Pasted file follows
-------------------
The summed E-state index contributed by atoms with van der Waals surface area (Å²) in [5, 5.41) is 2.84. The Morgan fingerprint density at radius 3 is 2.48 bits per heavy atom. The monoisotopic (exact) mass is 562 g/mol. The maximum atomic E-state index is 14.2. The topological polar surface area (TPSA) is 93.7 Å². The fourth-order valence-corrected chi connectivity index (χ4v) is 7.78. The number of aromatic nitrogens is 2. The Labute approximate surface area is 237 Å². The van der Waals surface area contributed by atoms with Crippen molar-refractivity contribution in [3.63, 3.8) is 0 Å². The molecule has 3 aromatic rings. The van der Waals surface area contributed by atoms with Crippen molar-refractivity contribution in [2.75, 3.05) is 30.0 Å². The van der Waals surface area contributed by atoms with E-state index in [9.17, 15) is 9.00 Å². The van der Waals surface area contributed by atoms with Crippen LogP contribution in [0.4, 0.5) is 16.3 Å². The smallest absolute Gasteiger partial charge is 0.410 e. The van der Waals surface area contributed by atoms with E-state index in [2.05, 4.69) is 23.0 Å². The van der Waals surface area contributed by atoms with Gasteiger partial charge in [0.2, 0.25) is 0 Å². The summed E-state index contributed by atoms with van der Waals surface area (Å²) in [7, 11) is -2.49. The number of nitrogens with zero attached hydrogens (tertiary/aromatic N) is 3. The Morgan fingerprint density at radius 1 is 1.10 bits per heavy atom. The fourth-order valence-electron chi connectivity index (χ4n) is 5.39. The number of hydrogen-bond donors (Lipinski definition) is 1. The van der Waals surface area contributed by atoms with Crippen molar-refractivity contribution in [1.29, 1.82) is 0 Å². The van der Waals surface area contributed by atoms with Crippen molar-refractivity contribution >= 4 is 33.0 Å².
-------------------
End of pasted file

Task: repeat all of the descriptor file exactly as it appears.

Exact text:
The summed E-state index contributed by atoms with van der Waals surface area (Å²) in [5, 5.41) is 2.84. The Morgan fingerprint density at radius 3 is 2.48 bits per heavy atom. The monoisotopic (exact) mass is 562 g/mol. The maximum atomic E-state index is 14.2. The topological polar surface area (TPSA) is 93.7 Å². The fourth-order valence-corrected chi connectivity index (χ4v) is 7.78. The number of aromatic nitrogens is 2. The Labute approximate surface area is 237 Å². The van der Waals surface area contributed by atoms with Crippen molar-refractivity contribution in [3.63, 3.8) is 0 Å². The molecule has 3 aromatic rings. The van der Waals surface area contributed by atoms with Crippen molar-refractivity contribution in [2.75, 3.05) is 30.0 Å². The van der Waals surface area contributed by atoms with E-state index in [9.17, 15) is 9.00 Å². The van der Waals surface area contributed by atoms with Crippen LogP contribution in [0.4, 0.5) is 16.3 Å². The smallest absolute Gasteiger partial charge is 0.410 e. The van der Waals surface area contributed by atoms with E-state index in [2.05, 4.69) is 23.0 Å². The van der Waals surface area contributed by atoms with Gasteiger partial charge in [0.2, 0.25) is 0 Å². The summed E-state index contributed by atoms with van der Waals surface area (Å²) in [7, 11) is -2.49. The number of nitrogens with zero attached hydrogens (tertiary/aromatic N) is 3. The Morgan fingerprint density at radius 1 is 1.10 bits per heavy atom. The fourth-order valence-electron chi connectivity index (χ4n) is 5.39. The number of hydrogen-bond donors (Lipinski definition) is 1. The van der Waals surface area contributed by atoms with Crippen molar-refractivity contribution in [1.29, 1.82) is 0 Å². The van der Waals surface area contributed by atoms with Crippen molar-refractivity contribution >= 4 is 33.0 Å².